Back to the authority of the English language: the evidence is that once sheng(ren) was translated English “sage”, the Germans had to obey established linguistic norms and categories and thus were obliged to translate sage as Weiser.[5] It did not mean that all of a sudden German culture saw the Weisen in China: only the logic and rationality behind English-German dictionary conventions forced them to write Weisen down. Even to this day, the Germans were unable to see the sages, and they still lacked any adequate concept for sages and sagehood, and despite sheng(ren) being the most important concept in the history of Chinese thought, the average German had never heard about sheng(ren), as the following text from Die Kulturzeitung aus Mitteldeutschland (2009) demonstrated [marked by the author]; the “philosopher Confucius” was doing quite “un-philosophical philosophy”, no less:

Rein rationales Philosophieren wie in der abendländischen Philosophie ist dem Konfuzianismus völlig fremd, er ist praktische, moralische Philosophie. In der Arbeit werden zunächst die wichtigsten biographischen Daten des Konfuzius näher vorgestellt. Danach wird auf die neun klassischen Bücher eingegangen, die die Grundlage seiner Philosophie bilden. Dann geht es um den besonderen Charakter der konfuzianischen Philosophie, woran Erörterungen über Ethik sowie Staat und Gesellschaft anschließen.[6] [Purely rational philosophy as in Western philosophy is completely foreign to Confucianism; it is practical, moral philosophy. In that work the main biographical data of Confucius are presented in more detail. Then it deals with the nine Classic books that form the basis of his philosophy. Then is deals with the special character of the Confucian philosophy, followed by a discussion about ethics, state, and society.

If it looks like ideology, it probably is ideology. Michael Lausberg used the word “philosophy” in that paragraph five times, the one word that was never used in any of the mentioned nine Classics. He had the right idea that Confucius was not a (Western) philosopher, but had not the right word for what Confucius was – a shengren or sage. Mr. Lausberg is not alone. The following are excerpts from the German Kirchenlexicon, the dictionary of the Church, the German Duden (the most renowned German dictionary), and the German Die Zeit newspaper (the German ‘Times’):

Kirchenlexicon Der Duden Die Zeit
KONFUZIUS (Kung-fu-tse = »Meister aus dem Geschlechte Kung«), neben Lao-Tse der bedeutendste Philosoph Chinas, * 27.8. 551 v. Chr.

 

Kon|fu|zi|a|nis|mus, der; -: auf der Lehre des chinesischen Philosophen Konfuzius (551-479 v. Chr.) u. seiner Schüler.

 

Doch Konfuzius, der chinesische Philosoph, der vor 2500 Jahren lebte und auf den die Lehre zurückgeht, hat sehr wohl die Welt erklärt und normative Verhaltens- und Denkweisen aufgestellt.[7]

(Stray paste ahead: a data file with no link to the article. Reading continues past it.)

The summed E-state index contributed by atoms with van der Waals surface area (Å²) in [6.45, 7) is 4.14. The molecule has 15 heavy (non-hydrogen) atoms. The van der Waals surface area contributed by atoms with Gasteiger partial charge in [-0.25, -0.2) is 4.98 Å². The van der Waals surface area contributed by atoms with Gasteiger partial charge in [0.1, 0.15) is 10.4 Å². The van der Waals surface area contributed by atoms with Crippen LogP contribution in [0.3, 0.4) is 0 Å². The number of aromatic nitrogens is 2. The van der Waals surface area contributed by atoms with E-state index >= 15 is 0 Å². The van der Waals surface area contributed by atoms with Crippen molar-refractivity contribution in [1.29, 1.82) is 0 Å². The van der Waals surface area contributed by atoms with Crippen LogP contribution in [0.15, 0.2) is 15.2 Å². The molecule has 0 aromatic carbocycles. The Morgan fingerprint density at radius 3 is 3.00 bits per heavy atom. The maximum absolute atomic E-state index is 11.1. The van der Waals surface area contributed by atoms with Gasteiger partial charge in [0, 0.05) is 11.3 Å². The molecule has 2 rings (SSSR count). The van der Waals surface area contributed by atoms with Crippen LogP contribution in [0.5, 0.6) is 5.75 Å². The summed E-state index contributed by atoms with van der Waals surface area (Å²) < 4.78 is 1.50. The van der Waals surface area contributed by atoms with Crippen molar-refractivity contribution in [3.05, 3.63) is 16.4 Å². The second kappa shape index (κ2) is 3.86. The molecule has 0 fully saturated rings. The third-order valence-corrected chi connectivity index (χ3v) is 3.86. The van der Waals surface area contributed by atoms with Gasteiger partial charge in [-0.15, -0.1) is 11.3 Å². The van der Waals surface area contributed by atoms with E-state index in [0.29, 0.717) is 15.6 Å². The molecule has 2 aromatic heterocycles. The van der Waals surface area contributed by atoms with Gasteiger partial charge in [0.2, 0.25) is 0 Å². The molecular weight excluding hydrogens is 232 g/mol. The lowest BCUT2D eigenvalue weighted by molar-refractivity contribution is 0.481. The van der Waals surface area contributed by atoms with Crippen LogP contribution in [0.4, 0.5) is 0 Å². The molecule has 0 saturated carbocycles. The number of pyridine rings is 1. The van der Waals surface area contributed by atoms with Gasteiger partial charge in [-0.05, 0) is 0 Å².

The term “philosophy” is not backed by Chinese textual tradition. Yet, the West imports “philosophers” and shelves the shengren. If Cultural Studies were exact sciences, European scholarship would fall apart right here. There was no adequate excuse for the entire German-speaking world to speak of “Philosophen” when China had sages instead, with one exception: they truly didn’t know sages and sagehood exist – we recall: to the Germans the sages were legends and myths.

And there is – always – more: The Chinafokus, a popular webpage about Chinese culture, said: “Konfuzius: Der große chinesische Philosoph”. Here, too, there was no mentioning of the shengren or sage (Weiser).[8] The editors of the German online authority Konfuzius.net, didn’t have to read the Chinese Classics either. Instead, they faithfully advertised Richard Wilhelm’s incorrect translations into web space. In addition to the many sinologists who learned their profession from Richard Wilhelm, the missionary’s lifework was available to the intellectual public everywhere (just as Legge’s is to the English-speaking world), for example on zeno.org, the “Largest German Open Library Online”. Wilhelm was the master theologian and missionary for whom religion was everything, and to whom “Heilige” had to replace the sages. For example, the Kirchenlexicon mentioned above was a German online source meant for students of divinity. One would assume that Germany’s students of divinity were largely incompetent in Chinese language and thus had to rely on the translations they found. That the Kirchenlexicon had no mentioning of the shengren or sages (Weise) was outrageous. The German Duden, of all, omitted sheng and Weiser and said “Philosoph“; yet who could blame the editors for that? With Richard Wilhelm’s translations at hand, they wouldn’t know any better.